If you're mad at God, I get it.  But I hope and pray that my list will inspire you to eventually feel and say, "I'm not mad at God."



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 Brian Sears

My parents are going through the exact same thing. My dad lost his job as a pastor after 31 years of service. The church wanted to go in one direction (universalism) and my dad wanted to go another. They purchased a travel trailer a few months before they knew they were leaving and are now living in their trailer behind a church in Florida. The pastor of the church where they are staying used to be my youth leader who is now the senior pastor at this church. I have used your situation and your comments to help encourage my dad. You never know how your situation may help others stay faithful. My wife and I pray for you and Jan almost daily. We love and miss you guys. It's not the same without you but we're trusting that God knows what he's doing with our church and our new pastor. God does love you and he's not done with you yet.

Erin Rainwater

I'm sitting here at DIA waiting to board our flight and reading your post. I love what you said: Job had questions for God but wasn't mad at Him. Back in 2000, when Keith had surgery that went awry, had a perforated stomach, peritonitis, abscess, fistula that wouldn't heal, pneumonia and a collapsed lung, I can honestly say it never occurred to me to be mad at God. We, too, had people praying and visiting and sending cards, sending cash to pay for parking, etc. God's people doing God's work. Like Job, I have questions for God, but not anger. He has taken you and Keith down similar paths. We are glad to be among those who cheered you on.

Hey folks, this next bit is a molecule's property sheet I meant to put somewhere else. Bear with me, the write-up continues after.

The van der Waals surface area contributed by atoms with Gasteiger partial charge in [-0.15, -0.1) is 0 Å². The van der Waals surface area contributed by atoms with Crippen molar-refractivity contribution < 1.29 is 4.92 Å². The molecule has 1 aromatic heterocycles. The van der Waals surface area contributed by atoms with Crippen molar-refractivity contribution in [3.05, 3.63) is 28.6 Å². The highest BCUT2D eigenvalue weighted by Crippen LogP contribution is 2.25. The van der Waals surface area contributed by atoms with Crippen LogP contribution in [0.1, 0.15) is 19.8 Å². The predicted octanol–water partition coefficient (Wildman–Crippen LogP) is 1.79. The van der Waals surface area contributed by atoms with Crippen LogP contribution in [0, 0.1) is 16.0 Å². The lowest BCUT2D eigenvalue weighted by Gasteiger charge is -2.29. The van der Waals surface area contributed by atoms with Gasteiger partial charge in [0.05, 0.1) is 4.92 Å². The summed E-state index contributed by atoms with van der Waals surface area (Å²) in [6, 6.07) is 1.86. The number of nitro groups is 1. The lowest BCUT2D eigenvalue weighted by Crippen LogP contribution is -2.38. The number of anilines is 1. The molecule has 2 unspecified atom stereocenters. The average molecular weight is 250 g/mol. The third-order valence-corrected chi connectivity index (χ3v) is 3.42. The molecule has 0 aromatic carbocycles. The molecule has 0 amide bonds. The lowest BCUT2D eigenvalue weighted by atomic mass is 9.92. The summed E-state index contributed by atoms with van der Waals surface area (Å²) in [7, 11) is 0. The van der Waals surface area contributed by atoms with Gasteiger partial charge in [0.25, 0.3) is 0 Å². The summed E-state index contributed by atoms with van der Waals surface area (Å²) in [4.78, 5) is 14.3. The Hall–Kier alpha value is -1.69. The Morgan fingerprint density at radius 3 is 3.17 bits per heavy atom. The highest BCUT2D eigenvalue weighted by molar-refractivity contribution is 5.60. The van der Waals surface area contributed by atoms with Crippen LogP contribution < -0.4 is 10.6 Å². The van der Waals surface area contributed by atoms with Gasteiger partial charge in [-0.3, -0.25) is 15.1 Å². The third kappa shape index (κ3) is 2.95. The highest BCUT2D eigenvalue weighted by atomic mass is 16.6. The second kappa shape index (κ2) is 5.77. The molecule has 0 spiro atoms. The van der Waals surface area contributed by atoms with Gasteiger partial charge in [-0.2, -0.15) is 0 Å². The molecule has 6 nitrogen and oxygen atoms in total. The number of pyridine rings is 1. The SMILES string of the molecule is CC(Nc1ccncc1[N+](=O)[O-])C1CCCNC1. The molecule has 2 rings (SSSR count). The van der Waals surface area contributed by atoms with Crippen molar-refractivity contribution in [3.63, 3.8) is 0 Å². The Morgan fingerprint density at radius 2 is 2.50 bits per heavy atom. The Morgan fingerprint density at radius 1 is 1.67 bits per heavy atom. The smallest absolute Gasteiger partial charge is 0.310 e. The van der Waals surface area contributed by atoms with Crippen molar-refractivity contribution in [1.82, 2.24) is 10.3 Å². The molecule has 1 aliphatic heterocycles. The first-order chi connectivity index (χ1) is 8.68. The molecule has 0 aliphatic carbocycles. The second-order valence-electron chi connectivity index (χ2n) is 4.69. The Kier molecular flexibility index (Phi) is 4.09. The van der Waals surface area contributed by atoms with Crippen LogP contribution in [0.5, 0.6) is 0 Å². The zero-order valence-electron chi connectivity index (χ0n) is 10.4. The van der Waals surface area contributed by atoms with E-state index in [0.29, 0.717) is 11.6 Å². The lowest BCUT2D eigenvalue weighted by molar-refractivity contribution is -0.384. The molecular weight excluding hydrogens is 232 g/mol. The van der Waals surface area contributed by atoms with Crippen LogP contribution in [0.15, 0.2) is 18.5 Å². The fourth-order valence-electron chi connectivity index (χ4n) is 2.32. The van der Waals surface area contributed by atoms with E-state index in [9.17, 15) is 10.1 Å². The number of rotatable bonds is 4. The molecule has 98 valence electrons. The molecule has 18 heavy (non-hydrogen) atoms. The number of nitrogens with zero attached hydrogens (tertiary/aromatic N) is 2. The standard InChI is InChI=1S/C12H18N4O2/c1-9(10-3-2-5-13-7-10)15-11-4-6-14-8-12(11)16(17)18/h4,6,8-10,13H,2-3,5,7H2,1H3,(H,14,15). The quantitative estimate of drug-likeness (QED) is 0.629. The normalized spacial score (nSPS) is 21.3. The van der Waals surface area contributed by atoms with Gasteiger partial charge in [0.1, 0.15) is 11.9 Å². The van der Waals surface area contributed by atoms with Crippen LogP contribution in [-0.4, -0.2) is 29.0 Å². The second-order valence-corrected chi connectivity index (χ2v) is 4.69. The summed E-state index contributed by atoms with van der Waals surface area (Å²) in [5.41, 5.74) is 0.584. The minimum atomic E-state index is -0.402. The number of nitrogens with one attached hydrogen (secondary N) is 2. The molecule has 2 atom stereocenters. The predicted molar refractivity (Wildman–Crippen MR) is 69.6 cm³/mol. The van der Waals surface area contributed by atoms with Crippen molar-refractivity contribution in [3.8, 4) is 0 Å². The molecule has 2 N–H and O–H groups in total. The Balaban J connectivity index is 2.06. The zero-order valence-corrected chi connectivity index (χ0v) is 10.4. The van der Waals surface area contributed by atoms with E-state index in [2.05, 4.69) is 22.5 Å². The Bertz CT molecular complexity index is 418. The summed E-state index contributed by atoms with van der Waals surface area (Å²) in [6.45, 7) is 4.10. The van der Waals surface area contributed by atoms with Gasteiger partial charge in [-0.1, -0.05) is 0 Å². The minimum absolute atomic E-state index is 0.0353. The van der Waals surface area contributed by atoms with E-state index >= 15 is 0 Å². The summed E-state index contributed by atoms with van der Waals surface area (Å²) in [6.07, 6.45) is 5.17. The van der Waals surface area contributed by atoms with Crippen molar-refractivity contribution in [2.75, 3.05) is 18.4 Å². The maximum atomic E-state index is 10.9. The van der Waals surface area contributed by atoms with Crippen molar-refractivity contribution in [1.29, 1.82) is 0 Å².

Wow just wow. Inspired from the "benched guy" Thank you


You are an amazing man of God and I love you to pieces!


Thanks so much for this post. I'm reading Tim Tebow's book, Shaken, and he speaks a lot about making conscious choices to seek God in the midst of disappointment.

I know for Bryan and me, after our son Cory's death, we had a choice - whether to be bitter and angry at God or to seek Him. We chose the latter, as even in our pain we knew He loved us and that evil is not from Him. That's not to say that we didn't rail and cry and express our confusion to Him. We still miss Cory and grieve the circumstances. But we chose Him.. And that's made all the difference.

Praying for you and Jan, loving you both beyond words, and thankful for your example!

Pam Campbell

I am thanking God He has lead you to teach us once again. Your heart for God and desire to learn and listen and teach will never change, only the place from which you do it.

Pat Williamson

You are a rock. I am amazed and blessed that we were in your church.